Cover image for Anna shares
Title:
Anna shares
Author:
Baker, Barbara, 1947-
Personal Author:
Edition:
First edition.
Publication Information:
New York : Dutton Children's Books, 2004.
Physical Description:
1 volume (unpaged) : color illustrations ; 17 cm
Summary:
When Justin comes to play with Anna, her mother tries to teach her how to share.
Language:
English
Program Information:
Accelerated Reader AR LG 0.7 0.5 76230.
Added Author:
ISBN:
9780525471110
Format :
Book

Available:*

Library
Call Number
Material Type
Home Location
Status
Item Holds
Searching...
J PIC. BK. Juvenile Fiction Little Books
Searching...
Searching...
J PIC. BK. Juvenile Fiction Little Books
Searching...
Searching...
J PIC. BK. Juvenile Fiction Little Books
Searching...
Searching...
J PIC. BK. Juvenile Fiction Little Books
Searching...
Searching...
J PIC. BK. Juvenile Fiction Little Books
Searching...
Searching...
J PIC. BK. Juvenile Fiction Little Books
Searching...

On Order

Summary

Summary

Perfectly pitched to toddlers, this hand-sized book introduces Anna—exuberant, strong- willed, and lovable. In Anna Shares, Anna finds it too hard to share with her friend Justin. After he goes home, it’s easy for her to share with Teddy, who lets her eat all the cookies.Developmentally right on the mark for toddlers’ concerns and attention spans, these books feature adorable art that reinforces the simple text. Like Anna, toddlers will ask for the Anna books again and again.


Reviews 3

Booklist Review

Reviewed with Barbara Baker's Anna's Book. PreS. Baker's experience as a preschool teacher shines through in these two little stories, which manage to portray a young child's world in a way that is both beguiling and unflinchingly realistic. In Shares, Mommy puts cookies on a plate for Anna to share with her playmate, but the little girl can clearly see that four cookies are better than two. Anna, whose sweet disposition hides her iron-willed determination not to submit to tyranny, decides not to share. The story's outcome may not seem fair to adults, but toddlers will take satisfaction in the happy ending and preschoolers will find it funny. In Book, Mommy reads Anna her new book once, twice, and a third time. Laundry beckons, Mommy leaves, then Anna reads her new book to Teddy Bear just as many times as he asks. Though Anna initially tugs at her mother's skirt to bring her back to reading, the child doesn't fall apart but finds her own solution. O'Neill's breezy ink drawings, brightened with washes in cheerful hues, contribute to the stories' simple narrative appeal and visual charm. --Carolyn Phelan Copyright 2004 Booklist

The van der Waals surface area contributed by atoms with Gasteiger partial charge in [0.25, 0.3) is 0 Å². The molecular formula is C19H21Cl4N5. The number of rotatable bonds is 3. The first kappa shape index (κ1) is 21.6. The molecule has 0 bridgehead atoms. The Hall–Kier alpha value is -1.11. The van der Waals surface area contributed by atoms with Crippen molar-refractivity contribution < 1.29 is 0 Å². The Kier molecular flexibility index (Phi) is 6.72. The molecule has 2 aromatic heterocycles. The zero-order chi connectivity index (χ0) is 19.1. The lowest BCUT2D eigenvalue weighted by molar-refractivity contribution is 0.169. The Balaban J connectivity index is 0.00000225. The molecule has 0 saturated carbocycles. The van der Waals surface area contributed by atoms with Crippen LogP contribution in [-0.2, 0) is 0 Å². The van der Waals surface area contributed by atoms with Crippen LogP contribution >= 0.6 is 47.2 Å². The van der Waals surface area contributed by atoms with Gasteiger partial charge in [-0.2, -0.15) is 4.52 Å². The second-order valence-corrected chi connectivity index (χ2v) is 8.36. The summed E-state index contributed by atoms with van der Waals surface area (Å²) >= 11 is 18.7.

Publisher's Weekly Review

In the first of two titles by Barbara Baker, illus. by Catharine O'Neill, Anna's Book depicts Anna and her mother spending quality time re-reading her favorite book. The artwork shows her mother heading off to fold laundry, so Anna takes over, reading to her teddy bear. In Anna Shares, the grumpy heroine learns that she can avoid sharing cookies with her friend by throwing a temper tantrum. With just one line of text per page, Baker portrays Anna honestly and realistically, with gentle moments as well as cranky outbursts. (c) Copyright PWxyz, LLC. All rights reserved


School Library Journal Review

PreS-K-Preschooler Anna is involved in familiar situations. In the first book, her friend Justin comes over to play. When it's snack time, she doesn't want to share the goodies, despite her mother's supportive urging, and Justin has to go home. Anna is left with the treats, which she divvies up, one to each stuffed friend, because "Sharing is good./Then Anna eats all three cookies./The End." In the second title, the child's mother reads a new book again and again, and then the youngster shares it with her teddy bear. They fall asleep using the volume as a pillow. The books are squat and easy for small hands to hold. The pen-and-ink and watercolor illustrations are loose, bright, and appealing. Anna, with her blue hair clip and upturned nose, is simultaneously angelic and self-centered. Though slight, these stories are simple and repetitive and cover topics that will have meaning for the intended audience.-Martha Topol, Traverse Area District Library, Traverse City, MI (c) Copyright 2010. Library Journals LLC, a wholly owned subsidiary of Media Source, Inc. No redistribution permitted.